If doubt exists about any particular part, say so. The reasons for your conclusions should be stated and followed by your recommendations. Weed out extra material that is not required for a full understanding of the accident and its causes such as photographs that are not relevant and parts of the investigation that led you nowhere. The measure of a good accident report is quality, not quantity.

Always communicate your findings with workers, supervisors and management. Present your information ‘in context’ so everyone understands how the accident occurred and the actions in place to prevent it from happening again.

What should be done if the investigation reveals human error

A difficulty that has bothered many investigators is the idea that one does not want to lay blame. However, when a thorough worksite accident investigation reveals that some person or persons among management, supervisor, and the workers were apparently at fault, then this fact should be pointed out. The intention here is to remedy the situation, not to discipline an individual.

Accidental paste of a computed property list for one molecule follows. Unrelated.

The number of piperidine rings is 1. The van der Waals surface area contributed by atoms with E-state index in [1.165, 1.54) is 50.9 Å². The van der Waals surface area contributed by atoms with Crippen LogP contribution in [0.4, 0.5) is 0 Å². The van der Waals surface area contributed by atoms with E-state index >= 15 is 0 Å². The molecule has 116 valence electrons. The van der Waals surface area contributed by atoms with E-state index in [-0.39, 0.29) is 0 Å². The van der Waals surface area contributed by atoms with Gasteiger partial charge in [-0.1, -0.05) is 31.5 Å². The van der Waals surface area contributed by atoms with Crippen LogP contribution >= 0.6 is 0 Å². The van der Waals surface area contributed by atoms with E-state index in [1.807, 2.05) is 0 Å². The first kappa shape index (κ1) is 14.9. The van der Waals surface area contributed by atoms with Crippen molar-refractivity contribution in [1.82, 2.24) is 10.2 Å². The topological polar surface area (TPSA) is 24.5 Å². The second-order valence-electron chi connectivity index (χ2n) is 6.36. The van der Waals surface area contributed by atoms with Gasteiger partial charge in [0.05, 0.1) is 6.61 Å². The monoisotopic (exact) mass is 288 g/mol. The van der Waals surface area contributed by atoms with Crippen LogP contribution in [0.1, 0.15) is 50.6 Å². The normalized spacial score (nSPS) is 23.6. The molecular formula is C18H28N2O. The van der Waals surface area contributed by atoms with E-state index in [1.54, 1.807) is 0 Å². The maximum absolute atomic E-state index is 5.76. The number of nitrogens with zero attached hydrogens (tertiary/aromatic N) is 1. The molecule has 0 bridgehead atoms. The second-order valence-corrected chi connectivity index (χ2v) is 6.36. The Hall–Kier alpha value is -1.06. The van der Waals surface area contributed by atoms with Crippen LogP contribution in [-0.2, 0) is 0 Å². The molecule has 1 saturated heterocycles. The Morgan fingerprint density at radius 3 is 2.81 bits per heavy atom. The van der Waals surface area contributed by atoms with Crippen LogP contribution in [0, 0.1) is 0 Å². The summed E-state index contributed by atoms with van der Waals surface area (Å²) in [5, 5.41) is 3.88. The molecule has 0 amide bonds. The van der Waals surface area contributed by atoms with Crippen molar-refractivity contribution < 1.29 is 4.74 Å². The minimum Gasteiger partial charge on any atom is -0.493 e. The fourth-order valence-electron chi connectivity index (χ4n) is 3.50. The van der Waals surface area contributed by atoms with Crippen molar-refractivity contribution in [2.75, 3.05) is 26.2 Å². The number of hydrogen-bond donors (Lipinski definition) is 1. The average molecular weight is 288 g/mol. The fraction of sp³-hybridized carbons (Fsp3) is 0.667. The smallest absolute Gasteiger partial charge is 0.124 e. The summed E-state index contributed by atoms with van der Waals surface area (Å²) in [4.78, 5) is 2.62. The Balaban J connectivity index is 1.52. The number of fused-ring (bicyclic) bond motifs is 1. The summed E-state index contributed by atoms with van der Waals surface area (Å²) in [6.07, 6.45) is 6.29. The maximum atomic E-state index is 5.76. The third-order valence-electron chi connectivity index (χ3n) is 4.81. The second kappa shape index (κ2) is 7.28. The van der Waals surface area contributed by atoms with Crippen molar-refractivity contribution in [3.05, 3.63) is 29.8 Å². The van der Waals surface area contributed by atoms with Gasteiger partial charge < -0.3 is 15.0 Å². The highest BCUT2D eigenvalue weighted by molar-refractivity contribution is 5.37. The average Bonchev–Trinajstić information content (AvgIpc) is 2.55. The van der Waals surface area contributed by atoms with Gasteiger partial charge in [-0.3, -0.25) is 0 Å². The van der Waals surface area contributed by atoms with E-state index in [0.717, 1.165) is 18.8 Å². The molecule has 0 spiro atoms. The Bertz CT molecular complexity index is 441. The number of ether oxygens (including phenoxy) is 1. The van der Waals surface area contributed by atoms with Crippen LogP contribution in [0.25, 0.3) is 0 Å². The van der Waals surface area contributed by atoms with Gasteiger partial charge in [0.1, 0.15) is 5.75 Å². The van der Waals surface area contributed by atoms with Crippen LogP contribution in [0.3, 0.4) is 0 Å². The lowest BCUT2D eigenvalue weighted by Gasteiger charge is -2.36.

Failing to point out human failings that contributed to an accident will not only downgrade the quality of the investigation, it will also allow future accidents to happen from similar causes because they have not been addressed.

However never make recommendations about disciplining anyone who may be at fault. Any disciplinary steps should be done within the normal personnel procedures, not through the accident report.

How should follow-up be handled?

Management is responsible for acting on the recommendations in the accident investigation report. The health and safety committee, if you have one, can, and should, monitor the progress of these actions.

Follow-up actions include:

  • Respond to the recommendations in the report by explaining what can and cannot be done (and why or why not).
  • Develop a timetable for corrective actions.
  • Monitor that the scheduled actions have been completed.
  • Check the condition of injured worker(s).
  • Inform and train other workers at risk.
  • Re-orient worker(s) on their return to work.
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  1. July 18, 2012 at 10:43 PM